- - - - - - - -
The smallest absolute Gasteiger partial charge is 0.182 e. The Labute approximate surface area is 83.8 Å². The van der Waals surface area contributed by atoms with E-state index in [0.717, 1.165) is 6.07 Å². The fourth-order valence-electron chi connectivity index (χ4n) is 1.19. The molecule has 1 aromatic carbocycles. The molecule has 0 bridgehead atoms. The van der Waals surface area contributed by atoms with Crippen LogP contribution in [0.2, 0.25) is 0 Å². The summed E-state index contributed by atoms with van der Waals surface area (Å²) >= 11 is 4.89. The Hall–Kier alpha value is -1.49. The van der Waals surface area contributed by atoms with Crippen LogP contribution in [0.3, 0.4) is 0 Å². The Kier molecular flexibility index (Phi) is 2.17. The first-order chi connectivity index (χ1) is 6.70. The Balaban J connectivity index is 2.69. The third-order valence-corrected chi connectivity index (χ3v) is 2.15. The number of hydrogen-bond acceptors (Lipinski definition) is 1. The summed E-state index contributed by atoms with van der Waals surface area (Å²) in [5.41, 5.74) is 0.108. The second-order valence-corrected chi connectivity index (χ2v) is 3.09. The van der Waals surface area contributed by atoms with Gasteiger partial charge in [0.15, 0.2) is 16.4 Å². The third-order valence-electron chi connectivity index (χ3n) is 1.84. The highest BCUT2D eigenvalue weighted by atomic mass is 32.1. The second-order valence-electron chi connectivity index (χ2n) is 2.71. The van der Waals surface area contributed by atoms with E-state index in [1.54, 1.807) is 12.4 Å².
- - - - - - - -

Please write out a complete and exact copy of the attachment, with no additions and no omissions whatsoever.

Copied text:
The smallest absolute Gasteiger partial charge is 0.182 e. The Labute approximate surface area is 83.8 Å². The van der Waals surface area contributed by atoms with E-state index in [0.717, 1.165) is 6.07 Å². The fourth-order valence-electron chi connectivity index (χ4n) is 1.19. The molecule has 1 aromatic carbocycles. The molecule has 0 bridgehead atoms. The van der Waals surface area contributed by atoms with Crippen LogP contribution in [0.2, 0.25) is 0 Å². The summed E-state index contributed by atoms with van der Waals surface area (Å²) >= 11 is 4.89. The Hall–Kier alpha value is -1.49. The van der Waals surface area contributed by atoms with Crippen LogP contribution in [0.3, 0.4) is 0 Å². The Kier molecular flexibility index (Phi) is 2.17. The first-order chi connectivity index (χ1) is 6.70. The Balaban J connectivity index is 2.69. The third-order valence-corrected chi connectivity index (χ3v) is 2.15. The number of hydrogen-bond acceptors (Lipinski definition) is 1. The summed E-state index contributed by atoms with van der Waals surface area (Å²) in [5.41, 5.74) is 0.108. The second-order valence-corrected chi connectivity index (χ2v) is 3.09. The van der Waals surface area contributed by atoms with Gasteiger partial charge in [0.15, 0.2) is 16.4 Å². The third-order valence-electron chi connectivity index (χ3n) is 1.84. The highest BCUT2D eigenvalue weighted by atomic mass is 32.1. The second-order valence-electron chi connectivity index (χ2n) is 2.71. The van der Waals surface area contributed by atoms with E-state index in [1.54, 1.807) is 12.4 Å².